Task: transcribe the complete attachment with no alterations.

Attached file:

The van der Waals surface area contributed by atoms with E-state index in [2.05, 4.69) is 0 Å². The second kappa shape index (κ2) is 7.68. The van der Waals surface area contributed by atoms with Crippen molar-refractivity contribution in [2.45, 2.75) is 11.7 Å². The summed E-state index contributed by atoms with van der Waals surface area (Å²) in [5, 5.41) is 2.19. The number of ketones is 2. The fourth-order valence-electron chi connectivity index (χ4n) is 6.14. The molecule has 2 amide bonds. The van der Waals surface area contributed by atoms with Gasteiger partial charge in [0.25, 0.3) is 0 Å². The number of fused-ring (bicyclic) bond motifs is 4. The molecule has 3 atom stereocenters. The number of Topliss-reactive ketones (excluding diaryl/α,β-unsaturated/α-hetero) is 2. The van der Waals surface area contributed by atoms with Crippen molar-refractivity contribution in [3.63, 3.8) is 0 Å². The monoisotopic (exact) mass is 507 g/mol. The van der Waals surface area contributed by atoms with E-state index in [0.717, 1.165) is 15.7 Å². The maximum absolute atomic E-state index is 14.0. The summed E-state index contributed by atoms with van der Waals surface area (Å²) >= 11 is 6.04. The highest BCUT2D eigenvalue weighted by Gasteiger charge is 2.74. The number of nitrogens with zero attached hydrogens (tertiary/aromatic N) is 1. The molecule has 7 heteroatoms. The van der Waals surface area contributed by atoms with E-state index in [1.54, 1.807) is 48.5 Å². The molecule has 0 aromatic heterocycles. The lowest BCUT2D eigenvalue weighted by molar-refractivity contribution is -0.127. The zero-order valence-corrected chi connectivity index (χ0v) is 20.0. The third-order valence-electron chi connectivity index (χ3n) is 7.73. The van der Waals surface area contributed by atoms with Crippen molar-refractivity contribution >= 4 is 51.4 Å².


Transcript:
The van der Waals surface area contributed by atoms with E-state index in [2.05, 4.69) is 0 Å². The second kappa shape index (κ2) is 7.68. The van der Waals surface area contributed by atoms with Crippen molar-refractivity contribution in [2.45, 2.75) is 11.7 Å². The summed E-state index contributed by atoms with van der Waals surface area (Å²) in [5, 5.41) is 2.19. The number of ketones is 2. The fourth-order valence-electron chi connectivity index (χ4n) is 6.14. The molecule has 2 amide bonds. The van der Waals surface area contributed by atoms with Gasteiger partial charge in [0.25, 0.3) is 0 Å². The number of fused-ring (bicyclic) bond motifs is 4. The molecule has 3 atom stereocenters. The number of Topliss-reactive ketones (excluding diaryl/α,β-unsaturated/α-hetero) is 2. The van der Waals surface area contributed by atoms with Crippen molar-refractivity contribution in [3.63, 3.8) is 0 Å². The monoisotopic (exact) mass is 507 g/mol. The van der Waals surface area contributed by atoms with E-state index in [0.717, 1.165) is 15.7 Å². The maximum absolute atomic E-state index is 14.0. The summed E-state index contributed by atoms with van der Waals surface area (Å²) >= 11 is 6.04. The highest BCUT2D eigenvalue weighted by Gasteiger charge is 2.74. The number of nitrogens with zero attached hydrogens (tertiary/aromatic N) is 1. The molecule has 7 heteroatoms. The van der Waals surface area contributed by atoms with E-state index in [1.54, 1.807) is 48.5 Å². The molecule has 0 aromatic heterocycles. The lowest BCUT2D eigenvalue weighted by molar-refractivity contribution is -0.127. The zero-order valence-corrected chi connectivity index (χ0v) is 20.0. The third-order valence-electron chi connectivity index (χ3n) is 7.73. The van der Waals surface area contributed by atoms with Crippen molar-refractivity contribution >= 4 is 51.4 Å².